There is a line said by Hazel (Morton), Caden’s love interest, that is permanently embedded in my head, and that is; “The end is built into the beginning.” And that line summarizes both the film as a whole, with many things that are set up in the first fifteen minutes are foreshadowing the end of many of our characters, but the central theme of death. We are born with a preset ending. We know that death is not the end of life, but part of life and that thought consumes Caden’s entire being. He is constantly obsessing over every single lump, bump and rash on his body. The television reflects his inner thoughts, as they show cartoons and commercials dealing with death. When he reads the paper, he goes directly to the obituaries, and wonders if he will be remembered like the greats of society. It’s both his fuel for his art and his downfall. I loved the way Cadence is contrasted by the carefree Adele, as she is shown to have a cough throughout the film and she never goes to the doctor or cares. She goes on to become one of the greatest artists in the world, with tiny pieces of art, while Cadence continues to blow up his play to a scale beyond reach and lives in obscurity. The search for perfection gets in the way of him achieving his goal.
The theme of art and life is far too dense for me to ramble on, and the passing of Philip Seymour Hoffman only adds to the theme of one being unable to tell everyone's story truthfully. But I do want to talk about Sammy (Noonan), Cadence stalker for twenty-years and the actor that plays Cadence in the play. Sammy can be seen as a vehicle for the audience, and a stand-in for them as well. The stalking can be seen as the fandom of actors and how every single detail is of their lives is devoured to the point that the fan “knows” the actor more than the actor knows themselves.
I can go on and on about the writing, but at some point, I need to touch on the incredible performances from every single actor involved in the film. Hoffman has this impressive ability to make you feel sympathy even for the most self-absorbed assholes in the world. The range he portrays within the runtime is something otherworldly, and it baffles me that it got zero recognition. Catherine Keener's ability to show resentment and sympathy at the same time made me so uncomfortable, but in a good way, since it came across so genuine, that I felt like a voyeur looking into a failed marriage. When she and Hoffman argue in front of Maria (Jason Leigh) is deeply layers with subtle body cues and facial expressions from both actors, that just that scene alone is worth a review as long as this one. Samantha Morton as Hazel is heartbreaking because you see the love and happiness she desires to give and receive from Cadence, only to be kept at a distance by his insecurities. And Michele Williams, as Claire, has a lot to carry since her performance lives within the meta-reality of her playing a version of herself within Cadence's play. She does minor tweaks that create a world of difference between the real Claire and Cadence's version of Claire.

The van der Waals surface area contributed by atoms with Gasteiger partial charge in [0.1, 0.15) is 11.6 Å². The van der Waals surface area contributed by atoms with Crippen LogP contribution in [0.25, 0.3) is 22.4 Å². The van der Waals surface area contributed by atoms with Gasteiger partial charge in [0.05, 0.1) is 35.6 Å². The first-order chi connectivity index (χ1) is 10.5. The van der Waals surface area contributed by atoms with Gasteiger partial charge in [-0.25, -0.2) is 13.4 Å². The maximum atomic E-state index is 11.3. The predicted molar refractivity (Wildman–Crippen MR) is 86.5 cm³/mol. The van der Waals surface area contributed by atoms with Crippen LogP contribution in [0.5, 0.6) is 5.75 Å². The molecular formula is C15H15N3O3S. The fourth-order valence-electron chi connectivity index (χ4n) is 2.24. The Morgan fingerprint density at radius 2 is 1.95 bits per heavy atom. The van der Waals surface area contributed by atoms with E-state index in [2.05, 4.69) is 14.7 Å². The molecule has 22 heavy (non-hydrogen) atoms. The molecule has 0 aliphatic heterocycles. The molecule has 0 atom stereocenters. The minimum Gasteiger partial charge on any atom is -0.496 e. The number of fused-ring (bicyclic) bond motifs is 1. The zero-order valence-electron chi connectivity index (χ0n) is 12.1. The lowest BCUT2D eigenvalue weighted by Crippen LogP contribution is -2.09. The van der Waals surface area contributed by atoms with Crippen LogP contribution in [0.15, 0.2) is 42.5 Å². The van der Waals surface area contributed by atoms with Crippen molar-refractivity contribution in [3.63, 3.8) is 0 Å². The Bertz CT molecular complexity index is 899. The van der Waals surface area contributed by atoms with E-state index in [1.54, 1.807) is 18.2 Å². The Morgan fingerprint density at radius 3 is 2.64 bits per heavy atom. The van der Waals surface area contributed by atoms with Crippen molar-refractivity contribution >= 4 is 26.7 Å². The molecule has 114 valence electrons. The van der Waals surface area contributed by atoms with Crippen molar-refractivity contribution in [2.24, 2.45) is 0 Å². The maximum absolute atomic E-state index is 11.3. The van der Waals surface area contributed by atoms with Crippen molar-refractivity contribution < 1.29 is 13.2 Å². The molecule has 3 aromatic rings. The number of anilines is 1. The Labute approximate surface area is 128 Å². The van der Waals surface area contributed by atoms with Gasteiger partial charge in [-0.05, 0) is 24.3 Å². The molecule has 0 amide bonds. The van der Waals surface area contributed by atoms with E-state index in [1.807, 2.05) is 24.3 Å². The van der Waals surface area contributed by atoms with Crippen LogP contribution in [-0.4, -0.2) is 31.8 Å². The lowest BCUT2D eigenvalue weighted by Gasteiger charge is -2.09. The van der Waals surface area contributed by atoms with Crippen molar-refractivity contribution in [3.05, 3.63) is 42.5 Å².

Quick note: I barely had time to talk about the score, editing, cinematography, and set design. But believe me, this review can turn into a book real quick if I don't sacrifice certain elements.
Synecdoche, New York may be better off with me not talking about it, as I feel I somehow failed to sell it or "review it" and I butchered the masterpiece that it is. But I hope that by throwing it out into the world again after eleven years, someone somewhere will find it and fall in love with it as I did. This is the type of film that is so deeply layered, that the viewer will always walk away with something new and it will create a conversation since it can be interpreted in so many ways. I cannot avoid the pretentious way of describing it as art, because this film is art. Please go watch it; it is on Netflix right now.
Synecdoche, New York is Why I Love Movies.